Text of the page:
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Old 05-15-2007, 12:16 AM   #4
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<BLOCKQUOTE class="ip-ubbcode-quote"><div class="ip-ubbcode-quote-title">quote:</div><div class="ip-ubbcode-quote-content">Originally posted by SargeW:

The scales provided the following info:

Left front- #4100 Right front- #3920 Total, #8920 pounds total. Front axle max is #10,410 for a difference of #2390 Lbs under GAWR.

Left rear- #6960 Right rear- #7160, Total, #14,120 Lbs total. Rear axle max is #17,500 Lbs, for a difference of #3380 Lbs under GAWR. Total for the coach is #5770 Lbs under the GVWR of # 27,910 pounds. The GCVR is #38,910 Lbs, of which my #3,500 pound Wrangler is not even close.

Sarge </div></BLOCKQUOTE>

Sarge,

I think your front total seems a bit off.

Left front - #4,100
Right front - #3,920
Total - #8,020
Frnt max - #10,410
Difference - #2,390 Lbs under GAWR.

Your inflating for 4,100 lbs right?

Anyways your packing light and saving fuel, rubber and wear on your rig and thats a good thing!
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Old 05-15-2007, 01:10 AM   #5
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How many folks have had the four corners weighed empty. Would show you how much Winnie is off on its numbers on a new coach and which corners/areas need the most weight when you load.
These numbers may suprise you in how much lower the coach weighs than what Winnie says.
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Old 05-15-2007, 05:35 AM   #6
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Neil,

Yes, I am off 180 pounds in the front, and 200 pounds in the rear. Not a lot really considering the gross axle weight of each axle. The tech that weighed my rig said that he weighed one last week that was off 2000 pounds from side to side!!

I think it would be an eye opener to see what the four corner weight would be when the rig was delivered completely empty from Winnie.
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Old 05-15-2007, 11:17 AM   #7
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Me think I saw a minimum front PSI in the Workhorse chassis manual for my W-24 on page 36 of 105 front and 95 rear for the XRV-235/80-22.5 tires. Minimums for the 22,000 lb chassis are also there for those interested.
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Old 05-15-2007, 11:53 AM   #8
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It is hard to get a true 4 corner weight on a trcuk scale. As the ground around the scale is not level. This causes a weight shift on the MH.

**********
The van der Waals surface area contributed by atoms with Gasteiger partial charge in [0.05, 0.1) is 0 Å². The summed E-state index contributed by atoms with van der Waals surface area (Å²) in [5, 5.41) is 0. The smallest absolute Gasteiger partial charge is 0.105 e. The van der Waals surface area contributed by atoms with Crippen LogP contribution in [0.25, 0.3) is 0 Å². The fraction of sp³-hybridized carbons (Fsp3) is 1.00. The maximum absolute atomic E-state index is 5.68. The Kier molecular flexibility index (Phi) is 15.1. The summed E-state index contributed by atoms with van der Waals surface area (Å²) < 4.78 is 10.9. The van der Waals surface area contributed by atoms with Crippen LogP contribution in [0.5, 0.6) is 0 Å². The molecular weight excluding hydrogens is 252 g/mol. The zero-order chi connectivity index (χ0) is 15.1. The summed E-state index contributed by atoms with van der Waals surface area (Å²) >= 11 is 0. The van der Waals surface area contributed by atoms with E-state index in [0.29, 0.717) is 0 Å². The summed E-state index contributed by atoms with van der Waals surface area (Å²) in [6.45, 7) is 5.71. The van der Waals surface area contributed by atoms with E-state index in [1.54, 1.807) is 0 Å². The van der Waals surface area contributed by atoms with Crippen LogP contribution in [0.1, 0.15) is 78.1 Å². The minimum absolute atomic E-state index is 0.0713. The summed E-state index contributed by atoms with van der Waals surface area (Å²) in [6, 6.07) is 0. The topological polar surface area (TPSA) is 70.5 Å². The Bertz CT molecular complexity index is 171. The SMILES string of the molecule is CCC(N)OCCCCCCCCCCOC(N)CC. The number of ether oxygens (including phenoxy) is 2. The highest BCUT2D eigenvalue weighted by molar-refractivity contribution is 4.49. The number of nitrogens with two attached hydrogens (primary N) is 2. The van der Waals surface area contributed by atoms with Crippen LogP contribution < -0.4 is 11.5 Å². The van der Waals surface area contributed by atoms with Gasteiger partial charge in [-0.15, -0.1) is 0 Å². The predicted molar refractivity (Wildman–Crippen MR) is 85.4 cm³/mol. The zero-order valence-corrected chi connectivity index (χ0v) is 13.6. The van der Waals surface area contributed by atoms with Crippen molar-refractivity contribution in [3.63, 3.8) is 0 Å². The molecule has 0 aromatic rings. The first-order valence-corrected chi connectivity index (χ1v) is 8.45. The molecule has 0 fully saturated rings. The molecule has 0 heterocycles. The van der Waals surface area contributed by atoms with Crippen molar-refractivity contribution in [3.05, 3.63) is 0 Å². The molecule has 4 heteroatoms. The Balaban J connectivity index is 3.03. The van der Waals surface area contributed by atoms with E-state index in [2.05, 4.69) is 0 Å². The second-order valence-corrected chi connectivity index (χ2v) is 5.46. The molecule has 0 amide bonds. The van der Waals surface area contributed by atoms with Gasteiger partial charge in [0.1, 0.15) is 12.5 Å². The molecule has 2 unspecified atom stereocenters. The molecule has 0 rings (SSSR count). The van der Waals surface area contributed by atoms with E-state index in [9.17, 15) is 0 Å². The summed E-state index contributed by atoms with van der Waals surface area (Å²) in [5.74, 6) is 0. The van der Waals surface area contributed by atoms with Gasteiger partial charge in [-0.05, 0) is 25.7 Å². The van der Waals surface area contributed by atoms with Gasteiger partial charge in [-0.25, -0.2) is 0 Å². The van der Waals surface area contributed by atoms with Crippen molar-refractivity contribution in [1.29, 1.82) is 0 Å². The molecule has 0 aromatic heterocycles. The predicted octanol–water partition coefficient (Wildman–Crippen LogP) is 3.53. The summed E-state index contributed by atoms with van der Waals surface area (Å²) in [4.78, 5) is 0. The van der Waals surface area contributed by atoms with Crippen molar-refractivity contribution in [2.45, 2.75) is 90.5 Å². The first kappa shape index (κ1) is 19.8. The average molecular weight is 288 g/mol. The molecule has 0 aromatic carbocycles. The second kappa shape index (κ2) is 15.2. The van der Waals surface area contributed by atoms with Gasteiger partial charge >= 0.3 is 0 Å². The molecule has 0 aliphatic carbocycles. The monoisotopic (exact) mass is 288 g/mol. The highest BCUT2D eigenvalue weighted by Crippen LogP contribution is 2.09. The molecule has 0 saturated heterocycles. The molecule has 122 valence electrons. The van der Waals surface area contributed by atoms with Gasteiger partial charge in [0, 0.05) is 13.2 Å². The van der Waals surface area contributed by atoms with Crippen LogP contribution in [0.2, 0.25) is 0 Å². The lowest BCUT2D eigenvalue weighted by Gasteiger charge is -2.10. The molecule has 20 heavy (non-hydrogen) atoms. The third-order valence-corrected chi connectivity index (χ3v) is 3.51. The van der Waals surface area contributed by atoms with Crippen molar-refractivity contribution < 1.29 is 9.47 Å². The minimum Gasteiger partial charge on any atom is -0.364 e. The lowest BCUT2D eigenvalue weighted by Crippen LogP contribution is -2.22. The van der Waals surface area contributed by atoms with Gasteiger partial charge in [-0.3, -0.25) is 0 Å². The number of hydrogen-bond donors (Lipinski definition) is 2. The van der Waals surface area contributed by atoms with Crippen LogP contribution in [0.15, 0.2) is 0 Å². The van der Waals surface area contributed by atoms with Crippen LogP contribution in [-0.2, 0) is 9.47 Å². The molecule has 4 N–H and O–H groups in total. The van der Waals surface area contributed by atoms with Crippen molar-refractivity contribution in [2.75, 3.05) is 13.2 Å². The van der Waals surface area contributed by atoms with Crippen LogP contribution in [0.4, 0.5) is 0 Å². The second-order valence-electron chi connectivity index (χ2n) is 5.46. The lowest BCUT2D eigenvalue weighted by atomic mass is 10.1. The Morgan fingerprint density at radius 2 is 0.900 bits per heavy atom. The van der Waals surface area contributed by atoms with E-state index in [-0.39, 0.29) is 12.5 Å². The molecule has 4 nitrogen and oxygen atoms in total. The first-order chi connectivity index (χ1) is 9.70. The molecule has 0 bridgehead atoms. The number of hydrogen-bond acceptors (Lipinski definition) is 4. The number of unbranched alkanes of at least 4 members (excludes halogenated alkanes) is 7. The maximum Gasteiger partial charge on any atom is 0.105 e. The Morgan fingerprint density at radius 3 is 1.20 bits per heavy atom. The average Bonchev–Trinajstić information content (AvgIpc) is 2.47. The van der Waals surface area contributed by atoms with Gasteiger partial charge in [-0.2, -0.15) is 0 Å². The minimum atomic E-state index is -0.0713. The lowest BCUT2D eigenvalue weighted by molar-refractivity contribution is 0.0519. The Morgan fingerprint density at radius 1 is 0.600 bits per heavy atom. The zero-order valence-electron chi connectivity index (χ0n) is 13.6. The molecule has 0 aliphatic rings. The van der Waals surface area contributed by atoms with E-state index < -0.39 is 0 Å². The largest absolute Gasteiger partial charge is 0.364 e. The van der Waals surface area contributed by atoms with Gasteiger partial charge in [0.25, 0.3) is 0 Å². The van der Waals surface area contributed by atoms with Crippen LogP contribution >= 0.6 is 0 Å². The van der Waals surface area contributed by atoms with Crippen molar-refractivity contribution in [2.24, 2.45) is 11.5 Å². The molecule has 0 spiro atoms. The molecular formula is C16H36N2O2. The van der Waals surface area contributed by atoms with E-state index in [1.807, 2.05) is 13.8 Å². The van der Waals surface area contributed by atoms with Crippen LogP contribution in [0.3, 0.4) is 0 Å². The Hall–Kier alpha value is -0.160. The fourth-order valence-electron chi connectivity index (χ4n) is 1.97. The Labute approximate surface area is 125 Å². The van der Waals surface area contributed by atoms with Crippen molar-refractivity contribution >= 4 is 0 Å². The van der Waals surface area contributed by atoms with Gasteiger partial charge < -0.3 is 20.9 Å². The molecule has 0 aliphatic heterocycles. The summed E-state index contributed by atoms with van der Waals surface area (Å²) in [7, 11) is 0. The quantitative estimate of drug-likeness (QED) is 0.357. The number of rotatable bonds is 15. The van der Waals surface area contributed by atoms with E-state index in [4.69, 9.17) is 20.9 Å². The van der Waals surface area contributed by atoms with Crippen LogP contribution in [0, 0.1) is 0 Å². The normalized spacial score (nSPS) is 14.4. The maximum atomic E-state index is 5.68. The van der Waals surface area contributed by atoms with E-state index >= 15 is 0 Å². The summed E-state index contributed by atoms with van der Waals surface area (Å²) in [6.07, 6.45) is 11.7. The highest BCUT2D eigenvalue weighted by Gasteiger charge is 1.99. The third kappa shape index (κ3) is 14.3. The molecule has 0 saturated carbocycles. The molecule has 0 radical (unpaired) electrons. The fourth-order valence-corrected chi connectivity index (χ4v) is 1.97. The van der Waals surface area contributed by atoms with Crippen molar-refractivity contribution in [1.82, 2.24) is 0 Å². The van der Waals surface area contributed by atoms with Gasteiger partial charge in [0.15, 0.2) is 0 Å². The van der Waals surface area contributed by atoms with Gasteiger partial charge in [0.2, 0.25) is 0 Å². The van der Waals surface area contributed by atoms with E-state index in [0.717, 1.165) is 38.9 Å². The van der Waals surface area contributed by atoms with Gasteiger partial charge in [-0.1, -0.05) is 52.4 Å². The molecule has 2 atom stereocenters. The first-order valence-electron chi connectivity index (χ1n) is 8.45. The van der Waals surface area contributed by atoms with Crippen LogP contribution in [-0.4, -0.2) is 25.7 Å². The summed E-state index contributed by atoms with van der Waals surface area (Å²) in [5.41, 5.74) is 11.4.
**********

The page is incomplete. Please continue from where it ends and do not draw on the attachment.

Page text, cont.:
Best are the ones the State police (portable scale) use or a reg outfit that does 4 corner weight. Would be more accurate.
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Old 05-15-2007, 12:48 PM   #9
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<BLOCKQUOTE class="ip-ubbcode-quote"><div class="ip-ubbcode-quote-title">quote:</div><div class="ip-ubbcode-quote-content">Originally posted by SargeW:
--snip--
Since I just started a two week trip, I lowered the pressure to #95 front, and #85 rear for the next driving day. The coach handled the same, but I did notice a little less "harshness" being transfered to the steering and less vibration in the coach contents when hitting those road divits that are out there on every highway. (I did fudge the front tires another 5 pounds for sake of my nerves).--snip
Sarge </div></BLOCKQUOTE>Sarge - good for you for getting a four-corner weigh! It took us about 18 months to get that accomplished.

We found that our handling, body roll to be specific, was noticeably different from 95 to 115 pounds in the front tires. At 95 or 100 pounds the coach felt like it was going to roll over in a tight corner (not really, but it was pronounced) and at a higher pressure the body roll felt minimal. On freeway curves the coach now felt like it was firmly planted on the pavement; the downside of this as you have discovered is the transmission of bumps to the chassis and house.

What others have done, and we will follow suit at some point, is to change out the front tires for a Load Range H from a G. Then you don't need to run as much pressure for the weight.
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Old 05-15-2007, 01:12 PM   #10
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We are fortunate to have a moving company with a modern facility. The scales are flush with the pavement and its easy to get a 4 corner weigh. They are very accomodating and will take you most any time..Good Miles
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Old 05-15-2007, 06:28 PM   #11
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John, wouldn't that extra step up in load range make for a stiffer sidewall? I could see the benifit for the extra load carrying ability, but it seems that the stiffer sidewall would make for a harder ride.

The scale I weighed at was a large pad scale. The surrounding area was fairly flat from what I recall. What it did provide was a lot of peace of mind. Now I know that 1) I am not over loaded on any wheel position or either axle, and 2) there is still room in each wheel position for any adjustments that I need to make later on. Roll on!

Sarge